So, after learning that the Valspar paint + primer product just was not working, I had to go back to the drawing board. Unfortunately that meant stripping, scraping, sanding, and otherwise removing said paint + primer by any means possible.
Side note: as a graphic designer, I can throw a whole bunch of stuff together on the computer and quickly swap out colors and images, move things around, mess things up, and be protected by the all-powerful CTRL+Z… the “UNDO” button! Nothing gets lost, nothing gets ruined, and if I mess it up, this magical feature always keeps me two keys away from utter design destruction. On the downside, it probably helps reinforce my natural propensity to paint first, apologize later. Now that I have gone down the wrong path with my painting project, I have got to put in just as much time and effort to “CTRL+Z” what I’ve done so far. It’s almost an oddly gratifying concept. This paint disaster is making me a better, more punctilious painter. Yeah, let’s go with that.
Good thing I’m maintaining a positive attitude, because this was by far the worst part of the project… spending days and dollars undoing work that had already taken several days and several dollars, just to get back to where I started. But, I’ll chalk it up as a learning experience and a reminder never to skip the all-important step of SURFACE PREPARATION. And let’s be honest, in order to properly prepare a surface, you have to first understand WHAT your surface is. I was 0-2 on research and prep. (Did I mention I had no clue I was painting over WAX?)
Now, there are many ways to deal with unwanted paint layers, but my personal stash of paint removing implements included… an orbital sander. That’s it. I didn’t even have any sanding discs (or more likely, just couldn’t find them in our garage o’boxes ), so I needed to make another run to the hardware store. Meanwhile, a combination of frustration and incredulous fascination led me to explore just how much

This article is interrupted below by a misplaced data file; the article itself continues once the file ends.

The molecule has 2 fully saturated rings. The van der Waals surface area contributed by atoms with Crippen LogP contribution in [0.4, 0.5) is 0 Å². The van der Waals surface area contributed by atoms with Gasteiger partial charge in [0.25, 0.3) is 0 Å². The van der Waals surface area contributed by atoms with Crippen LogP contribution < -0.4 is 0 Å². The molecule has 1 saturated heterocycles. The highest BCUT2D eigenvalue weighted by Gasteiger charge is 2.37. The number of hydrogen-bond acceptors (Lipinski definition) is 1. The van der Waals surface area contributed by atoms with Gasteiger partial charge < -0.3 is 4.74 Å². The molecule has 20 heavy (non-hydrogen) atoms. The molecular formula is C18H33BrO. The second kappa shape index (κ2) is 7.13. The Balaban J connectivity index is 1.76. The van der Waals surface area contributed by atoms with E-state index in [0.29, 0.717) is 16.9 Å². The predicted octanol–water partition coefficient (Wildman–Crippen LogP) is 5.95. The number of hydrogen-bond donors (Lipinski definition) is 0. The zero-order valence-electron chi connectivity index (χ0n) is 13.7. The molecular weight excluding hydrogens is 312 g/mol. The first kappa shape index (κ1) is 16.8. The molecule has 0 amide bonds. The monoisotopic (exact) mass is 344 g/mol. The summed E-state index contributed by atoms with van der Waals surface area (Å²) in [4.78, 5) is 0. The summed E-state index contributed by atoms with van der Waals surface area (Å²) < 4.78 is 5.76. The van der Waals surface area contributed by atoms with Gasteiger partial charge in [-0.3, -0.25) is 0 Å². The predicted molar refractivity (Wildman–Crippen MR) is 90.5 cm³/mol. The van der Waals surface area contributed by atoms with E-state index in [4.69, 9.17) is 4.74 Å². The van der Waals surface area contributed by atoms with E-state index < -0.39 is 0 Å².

damage paint removal I could do with my fingernails…
Once I purchased the sanding pads, I could imagine what a dusty mess it was going to create. Step one was to block off the sanding area with plastic dropcloths so I could sand the paint + primer off the cabinets.
Then, I was able to take the big boy orbital sander and rip the paint right off the cabinet faces. It was ugly. Be glad you missed it!
After taking the orbital sander to the painted cabinets, the resulting mess and debris clean-up was overwhelming, to say the least (even with my fancy drop cloth curtains there was dust EVERYWHERE). Again I trekked to the hardware store for advice. Their suggestion? Paint stripper, and lots of it. I was apprehensive, as I’d never used it before, but figured it would be easier than sanding. The downside… it’s super-caustic, so you need special masks, gloves, and throwaway brushes and receptacles to work with it.
Over the course of a few hours, I was able to strip the paint + primer off of the cabinet doors and a few areas of the cabinets that I had not sanded. It worked really quickly and allowed my to easily scrape the paint off of the flat surfaces. The trouble was with the decorative panels carved into the doors. The paint combined with the stripping gel created a mushy concoction that wanted to badly to settle into all the grooves. I used a wire brush to try to get as much of it off as possible. Still, a close inspection will reveal a less than perfect surface on some of the doors. (You can kindly pretend not to notice if you see them in person.) 😀
After all this work CTRL+Z’ing my cabinets, I’d say that stripping and sanding are equally effective/unpleasant in my mind. They’re both a lot of trouble, both a little costly (anywhere from $20 to $30 for supplies), and both get the job done about 75%.
I’m tired, dirty, and covered in paint flakes and sandpaper scrapes, but I’m so very happy that this part of the job is OVER!